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Mycosarcoma (Ustilaginaceae), a resurrected generic name for corn smut (Ustilago maydis) and its close relatives with hypertrophied, tubular sori
IMA Fungusvolume 7, pages309–315 (2016)
Ustilago is a polyphyletic genus of smut fungi found mainly on Poaceae. The development of a taxonomy that reflects phylogeny requires subdivision of Ustilago into smaller monophyletic genera. Several separate systematic analyses have determined that Macalpinomyces mackinlayi, M. tubiformis, Tolyposporella pachycarpa, Ustilago bouriquetii and U. maydis, occupy a unique phylogenetic position within the Ustilaginaceae. A previously introduced monotypic generic name typified by U. maydis, Mycosarcoma, is available to accommodate these species, which resolves one component of polyphyly for Ustilago s. lat. in Ustilaginaceae. An emended description of Mycosarcoma is provided to reflect the morphological synapomorphies of this monophyletic group. A specimen of Ustilago maydis that has had its genome sequenced is designated as a neotype for this species. Taxonomic stability will further be provided by a forthcoming proposal to conserve the name Uredo maydis over Lycoperdon zeae, which has priority by date, in order to preserve the well-known epithet maydis.
There are 14 genera of smut fungi recognized in Ustilaginaceae (Ustilaginomycetes) on grasses: Anomalomyces, Anthracocystis, Franzpetrakia, Langdonia, Macalpinomyces, Moesziomyces, Sporisorium, Stollia, Tranzscheliella, Triodiomyces, Tubisorus, Ustilago, Yenia, and Yunchangia. These genera are distinguished by morphology of the sori and spores, as well as host range and phylogenetic relationships supported by molecular data (Begerow et al. 2014). Species of Ustilago destroy leaves and inflorescences of hosts in Poaceae, mostly producing sori that rupture at maturity to expose blackish spore masses. Ustilago became a catch-all for many unrelated species of smut fungi, and is polyphyletic (McTaggart et al. 2012b, Begerow et al. 2014, Savchenko et al. 2014). Ustilago, in the strict sense, occurs mainly on hosts in the tribe Pooideae and lacks soral structures, specifically, a columella, spore balls and sterile cells (McTaggart et al. 2012a). Additionally, members of the asexual yeast genera Pseudozyma and Farysizyma are polyphyletic in different lineages of Ustilaginales (Begerow et al. 2000, 2014, Boekhout 1995, Inacio et al. 2008, Wang et al. 2015). Some of these asexual yeasts were described without awareness of their sexual morphs, which are known to be plant pathogenic or potentially plant pathogenic (Wang et al. 2015). A phylogenetic species concept that places species of yeast into resolved genera has commenced for yeasts in Anthracocystis and other taxa (Piątek et al. 2015, Wang et al. 2015).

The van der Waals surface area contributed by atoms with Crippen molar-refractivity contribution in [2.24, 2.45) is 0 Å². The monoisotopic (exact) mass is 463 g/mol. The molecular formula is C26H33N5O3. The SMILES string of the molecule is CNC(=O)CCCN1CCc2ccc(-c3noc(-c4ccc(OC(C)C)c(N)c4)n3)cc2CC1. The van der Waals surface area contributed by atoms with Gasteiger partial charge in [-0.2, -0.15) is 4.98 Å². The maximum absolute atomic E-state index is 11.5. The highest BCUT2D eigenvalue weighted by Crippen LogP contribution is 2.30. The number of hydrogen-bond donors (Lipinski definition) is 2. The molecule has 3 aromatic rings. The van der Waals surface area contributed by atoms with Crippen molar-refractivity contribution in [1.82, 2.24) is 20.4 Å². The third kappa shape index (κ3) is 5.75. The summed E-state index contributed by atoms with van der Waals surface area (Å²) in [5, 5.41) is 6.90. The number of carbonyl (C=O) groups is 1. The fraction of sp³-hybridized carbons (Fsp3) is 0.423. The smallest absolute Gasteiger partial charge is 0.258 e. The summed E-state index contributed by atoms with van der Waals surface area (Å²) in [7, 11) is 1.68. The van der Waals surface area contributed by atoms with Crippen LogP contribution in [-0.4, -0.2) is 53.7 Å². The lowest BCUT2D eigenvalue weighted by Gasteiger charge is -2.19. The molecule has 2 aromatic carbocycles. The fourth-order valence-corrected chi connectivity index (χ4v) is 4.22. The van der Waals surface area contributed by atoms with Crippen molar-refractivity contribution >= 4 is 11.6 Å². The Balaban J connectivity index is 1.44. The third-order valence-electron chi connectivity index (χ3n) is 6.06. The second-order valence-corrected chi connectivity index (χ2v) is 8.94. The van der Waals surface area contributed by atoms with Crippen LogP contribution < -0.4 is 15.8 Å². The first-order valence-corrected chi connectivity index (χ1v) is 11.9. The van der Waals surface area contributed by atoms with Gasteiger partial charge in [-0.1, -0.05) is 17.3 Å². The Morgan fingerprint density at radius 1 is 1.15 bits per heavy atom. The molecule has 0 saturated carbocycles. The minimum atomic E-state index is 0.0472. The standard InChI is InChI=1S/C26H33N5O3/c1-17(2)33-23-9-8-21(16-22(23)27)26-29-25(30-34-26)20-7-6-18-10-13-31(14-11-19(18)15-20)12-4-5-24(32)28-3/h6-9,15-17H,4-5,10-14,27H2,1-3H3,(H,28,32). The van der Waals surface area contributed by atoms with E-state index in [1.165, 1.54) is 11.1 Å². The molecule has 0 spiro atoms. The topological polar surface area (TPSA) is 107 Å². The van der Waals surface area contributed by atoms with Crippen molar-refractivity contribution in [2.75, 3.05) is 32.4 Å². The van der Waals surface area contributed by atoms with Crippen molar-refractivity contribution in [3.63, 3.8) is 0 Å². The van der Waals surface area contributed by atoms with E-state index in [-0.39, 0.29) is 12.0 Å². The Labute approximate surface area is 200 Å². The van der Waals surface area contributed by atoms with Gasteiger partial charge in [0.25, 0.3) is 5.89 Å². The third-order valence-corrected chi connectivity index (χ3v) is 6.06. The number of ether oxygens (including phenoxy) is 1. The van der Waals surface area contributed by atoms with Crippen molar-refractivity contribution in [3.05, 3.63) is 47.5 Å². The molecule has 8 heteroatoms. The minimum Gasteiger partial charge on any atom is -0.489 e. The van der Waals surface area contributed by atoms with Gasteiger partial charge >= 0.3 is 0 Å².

The known genera of smut fungi reflect synapomorphies, whether found in cellular ultrastructure or gross morphological characters of the sorus (Begerow et al. 2014). These synapomorphies are supported by DNA sequence data (Begerow et al. 2014). Recent taxonomic changes for smut fungi reflect phylogenetic classification, for example the separation of Microbotryales from Ustilaginomycotina (Begerow et al. 1997, 2014), and division of the Ustilago-Sporisorium-Macalpinomyces complex into smaller, well-defined genera (McTaggart et al. 2012c). In the latter example, smut fungi on grasses in the Ustilago-Sporisorium-Macalpinomyces complex were divided into the genera Anthracocystis, Langdonia, Stollia, Triodiomyces and Tubisorus (Vánky & Lutz 2011, McTaggart et al. 2012c).
Ustilago maydis, the cause of boil or blister smut of corn (Zea mays), forms localized, hypertrophied sori on the stems, leaves and inflorescences. It is an important model organism for the study of reproduction (Bakkeren et al. 2006), infection pathways (Muller et al. 2008), virulence and cellular signaling in fungi (Brefort et al. 2009). It was the first species of Ustilaginomycotina to have a publicly available genome (Kämper et al. 2006), which has since been used for comparative genomics between corn smut and other fungi (e.g. Xu et al. 2007). Molecular phylogenetic studies have shown that the mitosporic Pseudozyma prolifica is conspecific with U. maydis (Begerow et al. 2000, Boekhout 2011).
Comparative studies on the genomes of smut fungi have indicated that U. maydis is more closely related to other taxa than to species of Ustilago. For example, differences in the mating systems and methods of RNA silencing between U. maydis and U. hordei (the type species of Ustilago, notwithstanding a proposal by Thines (2016) to conserve Ustilago with U. maydis as the conserved type) indicated a relatively distant phylogenetic relationship (Bakkeren et al. 2006, Bakkeren et al. 2008, Laurie et al. 2008). Kellner et al. (2011) showed the mating type loci of Sporisorium reilianum, Ustanciosporium gigantosporum and related species had some degree of synteny to the corresponding genes of U. maydis. Future studies may determine whether more closely related species have higher synteny and whether genes involved in mating and self-recognition are conserved within genera.